Now With More Than 3800 Reviews and (near) Daily Updates!

WELCOME! Use the search engines on this site (or your own off-site engine of choice) to gain easy access to the complete MAKSQUIBS Archive; over 3600 posts and counting. (New posts added every day or so.)

You can check on all our titles by typing the Title, Director, Actor or 'Keyword' of your choice in the Search Engine of your choice (include the phrase MAKSQUIBS) or just use the BLOGGER Search Box at the top left corner of the page.

Feel free to place comments directly on any of the film posts and to test your film knowledge with the CONTESTS scattered here & there. (Hey! No Googling allowed. They're pretty easy.)

Send E-mails to . (Let us know if the TRANSLATE WIDGET works!) Or use the Profile Page or Comments link for contact.

Thanks for stopping by.

Thursday, January 5, 2017


Writer Hugh Whitemore returns with more Winston Churchill in this sequel to his pre-WWII drama THE GATHERING STORM/’02. But like the carbon copy that loses the crisp lines of the original, this second helping lacks definition. There’s a distinct loss in size & style in replacing Albert Finney & Vanessa Redgrave with Brendan Gleeson & Janet McTeer as the Churchills, shrinkage that’s generally mirrored in the physical product. Maybe if Whitemore hadn’t structured the story as flashbacks from war’s end, with an irascible Winston waiting for the 1945 election results as the film dips in & out of the war years. We sacrifice the arc of military strategy and the epic sweep of history for a little bit of election suspense. The film also takes less advantage of locations (smaller budget?), and offers diminished star power in supporting roles. (Though nothing diminished in Bill Paterson’s Clement Atlee, typically superb as this unassuming political threat.) You can see just what's been missing in a brief scene that finds Iain Glen’s King George tricking Churchill into reconsidering his idea to accompany troops on D-Day. But with so many actors trying on Churchill these days (John Lithgow, Gary Oldman, Michael Gambon*), you could also look elsewhere.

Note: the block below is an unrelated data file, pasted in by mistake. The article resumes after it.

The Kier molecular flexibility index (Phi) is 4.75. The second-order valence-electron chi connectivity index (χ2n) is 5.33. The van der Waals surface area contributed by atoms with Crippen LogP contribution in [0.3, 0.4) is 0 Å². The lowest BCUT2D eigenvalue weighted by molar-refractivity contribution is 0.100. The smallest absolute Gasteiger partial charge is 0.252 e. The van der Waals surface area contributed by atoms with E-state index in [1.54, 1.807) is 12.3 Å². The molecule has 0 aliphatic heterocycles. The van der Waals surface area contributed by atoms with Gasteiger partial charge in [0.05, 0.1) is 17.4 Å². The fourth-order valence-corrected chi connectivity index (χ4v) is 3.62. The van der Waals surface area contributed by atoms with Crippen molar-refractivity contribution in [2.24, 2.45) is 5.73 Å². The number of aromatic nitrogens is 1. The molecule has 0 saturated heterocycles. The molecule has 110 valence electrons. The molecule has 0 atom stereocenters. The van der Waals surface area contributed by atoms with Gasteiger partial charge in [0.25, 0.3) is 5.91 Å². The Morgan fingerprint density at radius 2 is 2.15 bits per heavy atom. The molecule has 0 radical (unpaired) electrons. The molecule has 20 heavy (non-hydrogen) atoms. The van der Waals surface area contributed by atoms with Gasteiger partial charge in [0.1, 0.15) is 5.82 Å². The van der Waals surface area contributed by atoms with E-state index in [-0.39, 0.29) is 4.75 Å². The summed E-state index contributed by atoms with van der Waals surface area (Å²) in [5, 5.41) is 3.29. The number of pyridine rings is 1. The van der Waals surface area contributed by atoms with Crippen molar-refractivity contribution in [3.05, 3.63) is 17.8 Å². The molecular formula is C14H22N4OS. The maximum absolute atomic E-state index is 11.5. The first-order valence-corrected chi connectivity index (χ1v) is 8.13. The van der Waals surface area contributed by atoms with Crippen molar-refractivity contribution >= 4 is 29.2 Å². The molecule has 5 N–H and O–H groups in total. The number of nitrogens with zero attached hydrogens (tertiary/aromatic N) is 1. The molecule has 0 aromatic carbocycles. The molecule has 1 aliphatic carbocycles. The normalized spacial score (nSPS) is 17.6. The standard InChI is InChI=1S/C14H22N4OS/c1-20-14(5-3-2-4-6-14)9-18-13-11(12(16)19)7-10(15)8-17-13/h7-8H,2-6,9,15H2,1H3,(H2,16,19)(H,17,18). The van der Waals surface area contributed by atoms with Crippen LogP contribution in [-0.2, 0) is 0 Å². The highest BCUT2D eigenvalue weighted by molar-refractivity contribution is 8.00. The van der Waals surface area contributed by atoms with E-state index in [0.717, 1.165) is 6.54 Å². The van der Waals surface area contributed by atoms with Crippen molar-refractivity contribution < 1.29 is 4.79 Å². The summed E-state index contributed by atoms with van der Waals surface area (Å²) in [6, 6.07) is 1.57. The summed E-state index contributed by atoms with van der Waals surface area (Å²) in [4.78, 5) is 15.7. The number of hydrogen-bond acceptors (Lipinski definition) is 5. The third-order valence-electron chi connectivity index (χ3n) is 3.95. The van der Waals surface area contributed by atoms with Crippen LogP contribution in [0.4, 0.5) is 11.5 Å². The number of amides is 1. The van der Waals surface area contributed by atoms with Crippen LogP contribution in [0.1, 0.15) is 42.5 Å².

DOUBLE-BILL: *Gambon nails it as well as anybody in the reasonably satisfying CHURCHILL’S SECRET/’16.

READ ALL ABOUT IT: Not much in favor these days, but Churchill’s wartime memoirs, beginning with THE GATHERING STORM, remain very readable . . . with many a pat on the back for its author.

No comments: